In the Japanese domestic market, there are many small companies with interesting technology but they don’t have the network to get it into the global market. They may not have the budget, marketing or communication skills to even sign an NDA (non-disclosure agreement). Our policy of open innovation aims at working with these companies and integrating their technology into our manufacturing platform so we can sell that to the end user, as added value. We can also provide maintenance and support from our branches around the world, so when we are helping them getting their technology outside of Japan, they are not completely left on the hook for meeting with clients, contracts and everything that goes with it; they just have to deal with us. We handle relationships with customers; we work hand in hand with them should there be an issue. Therefore, these companies won’t have to interact directly with the end user. In this respect, one can consider Nittoku as a factory automation integrator.


If we look at the American market, the U.S. is still the largest investor in Japan, with 30% share of investment. The U.S. is the second largest trade partner in terms of both export and import right after China. What would you say is the role of the American market in the long-term growth strategy of Nittoku Engineering?

In the Americas, we have sales and administration in Maryland and sales and service in Mexico and Brazil. We sell indirectly to other automotive Japanese industries who buy components from us to supply their factories in the United States, while Europeans customers buy from us directly. The percentage of our revenue from sales in the US is rather small but we hope that this will change. With the arrival of Donald Trump we expect a portion of American manufacturing companies operating in the Chinese market to migrate back to North America, especially in the heavy machinery industry that makes more sense to be produced domestically even with higher labor cost. If the production heads back to the United States, I believe our products will experience an increase in demand.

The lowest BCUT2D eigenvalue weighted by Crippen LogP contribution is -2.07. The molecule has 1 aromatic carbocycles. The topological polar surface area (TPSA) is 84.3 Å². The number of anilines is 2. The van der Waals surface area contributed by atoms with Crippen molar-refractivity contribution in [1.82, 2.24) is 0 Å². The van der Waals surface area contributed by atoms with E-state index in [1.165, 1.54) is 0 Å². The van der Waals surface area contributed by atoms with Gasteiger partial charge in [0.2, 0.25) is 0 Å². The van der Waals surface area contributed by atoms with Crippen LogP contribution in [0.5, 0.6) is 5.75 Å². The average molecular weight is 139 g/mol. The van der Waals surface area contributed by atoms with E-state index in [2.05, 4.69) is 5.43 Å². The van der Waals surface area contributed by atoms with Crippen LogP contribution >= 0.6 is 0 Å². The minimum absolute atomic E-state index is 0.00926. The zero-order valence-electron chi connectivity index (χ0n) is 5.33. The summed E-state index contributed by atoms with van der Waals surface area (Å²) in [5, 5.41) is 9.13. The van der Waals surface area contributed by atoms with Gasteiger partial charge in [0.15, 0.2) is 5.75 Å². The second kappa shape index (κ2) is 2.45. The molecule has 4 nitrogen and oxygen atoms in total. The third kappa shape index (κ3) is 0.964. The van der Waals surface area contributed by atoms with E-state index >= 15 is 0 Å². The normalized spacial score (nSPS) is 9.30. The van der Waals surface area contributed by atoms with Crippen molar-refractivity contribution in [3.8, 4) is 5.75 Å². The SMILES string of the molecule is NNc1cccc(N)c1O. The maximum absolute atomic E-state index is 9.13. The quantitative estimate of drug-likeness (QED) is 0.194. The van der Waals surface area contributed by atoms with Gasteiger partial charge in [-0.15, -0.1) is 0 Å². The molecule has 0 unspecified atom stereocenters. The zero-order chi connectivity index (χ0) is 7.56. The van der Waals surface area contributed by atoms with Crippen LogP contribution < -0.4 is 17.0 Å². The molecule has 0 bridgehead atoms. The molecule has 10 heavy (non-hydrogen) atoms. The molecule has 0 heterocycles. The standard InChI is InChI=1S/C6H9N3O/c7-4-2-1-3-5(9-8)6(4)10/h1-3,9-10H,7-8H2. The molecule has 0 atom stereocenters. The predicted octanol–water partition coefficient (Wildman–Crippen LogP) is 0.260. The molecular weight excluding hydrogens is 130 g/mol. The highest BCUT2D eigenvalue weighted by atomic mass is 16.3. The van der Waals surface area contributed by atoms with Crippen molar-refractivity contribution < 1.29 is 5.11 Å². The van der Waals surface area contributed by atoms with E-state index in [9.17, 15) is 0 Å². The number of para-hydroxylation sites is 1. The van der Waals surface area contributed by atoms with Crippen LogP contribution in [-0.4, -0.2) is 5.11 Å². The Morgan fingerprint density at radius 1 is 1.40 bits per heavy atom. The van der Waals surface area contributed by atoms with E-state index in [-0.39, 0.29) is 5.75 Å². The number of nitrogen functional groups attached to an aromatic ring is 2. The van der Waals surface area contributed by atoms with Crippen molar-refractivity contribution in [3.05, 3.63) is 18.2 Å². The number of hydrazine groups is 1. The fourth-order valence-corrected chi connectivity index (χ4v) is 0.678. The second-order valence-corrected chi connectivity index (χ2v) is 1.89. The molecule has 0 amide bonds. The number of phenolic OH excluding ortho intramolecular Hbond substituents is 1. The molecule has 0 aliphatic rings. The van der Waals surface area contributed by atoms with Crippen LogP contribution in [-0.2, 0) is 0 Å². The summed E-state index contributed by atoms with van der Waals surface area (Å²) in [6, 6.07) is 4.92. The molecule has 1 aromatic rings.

For America, we are focusing on expanding EV motors. We would also like to focus on R&D for ventures with start-ups and I also believe the medical field offers significant growth opportunities. There is quite a large number of companies doing medical R&D and selling in America on the West coast and mid-west. This is an area we have not actively targeted until now, but we have started to see an increase in requests from the medical field so this is one of the largest areas for us to expand.


You have dedicated a large part of your professional career to the growth of this company. You joined in 1978, became president in 1998, and next year Nittoku will celebrate its 45th anniversary. What is your personal vision about the future of Nittoku Engineering and what would you like to achieve during your mandate as President?

Our job is first to increase our customers’ value. By doing that, they will provide us with more project opportunities. This way of thinking is very important for our future growth. Second, our corporate culture is essential, especially considering the speed of change in manufacturing. It is therefore crucial for the people we hire to be able to adapt to these changes and not to be left behind. I hope our corporate culture will be preserved by the current and next generation of Nittoku staff and that they will be able to keep on leading such important changes and developments.